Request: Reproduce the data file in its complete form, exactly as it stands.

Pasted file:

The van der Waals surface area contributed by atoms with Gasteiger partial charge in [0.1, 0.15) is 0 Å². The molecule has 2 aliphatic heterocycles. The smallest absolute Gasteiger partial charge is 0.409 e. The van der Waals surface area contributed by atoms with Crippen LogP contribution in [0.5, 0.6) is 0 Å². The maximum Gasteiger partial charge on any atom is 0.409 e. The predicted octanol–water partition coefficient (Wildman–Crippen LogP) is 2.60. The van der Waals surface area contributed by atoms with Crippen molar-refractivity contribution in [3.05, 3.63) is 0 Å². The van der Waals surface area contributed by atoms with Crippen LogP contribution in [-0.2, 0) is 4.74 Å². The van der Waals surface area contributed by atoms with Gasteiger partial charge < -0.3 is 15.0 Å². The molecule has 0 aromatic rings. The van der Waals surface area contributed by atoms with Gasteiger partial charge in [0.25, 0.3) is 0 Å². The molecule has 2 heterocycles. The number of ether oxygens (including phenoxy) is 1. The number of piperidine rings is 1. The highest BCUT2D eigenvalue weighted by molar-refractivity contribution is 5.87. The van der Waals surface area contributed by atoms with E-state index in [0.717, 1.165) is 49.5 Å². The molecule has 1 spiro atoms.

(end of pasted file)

The van der Waals surface area contributed by atoms with Gasteiger partial charge in [0.1, 0.15) is 0 Å². The molecule has 2 aliphatic heterocycles. The smallest absolute Gasteiger partial charge is 0.409 e. The van der Waals surface area contributed by atoms with Crippen LogP contribution in [0.5, 0.6) is 0 Å². The maximum Gasteiger partial charge on any atom is 0.409 e. The predicted octanol–water partition coefficient (Wildman–Crippen LogP) is 2.60. The van der Waals surface area contributed by atoms with Crippen molar-refractivity contribution in [3.05, 3.63) is 0 Å². The van der Waals surface area contributed by atoms with Crippen LogP contribution in [-0.2, 0) is 4.74 Å². The van der Waals surface area contributed by atoms with Gasteiger partial charge < -0.3 is 15.0 Å². The molecule has 0 aromatic rings. The van der Waals surface area contributed by atoms with Gasteiger partial charge in [0.25, 0.3) is 0 Å². The molecule has 2 heterocycles. The number of ether oxygens (including phenoxy) is 1. The number of piperidine rings is 1. The highest BCUT2D eigenvalue weighted by molar-refractivity contribution is 5.87. The van der Waals surface area contributed by atoms with E-state index in [0.717, 1.165) is 49.5 Å². The molecule has 1 spiro atoms.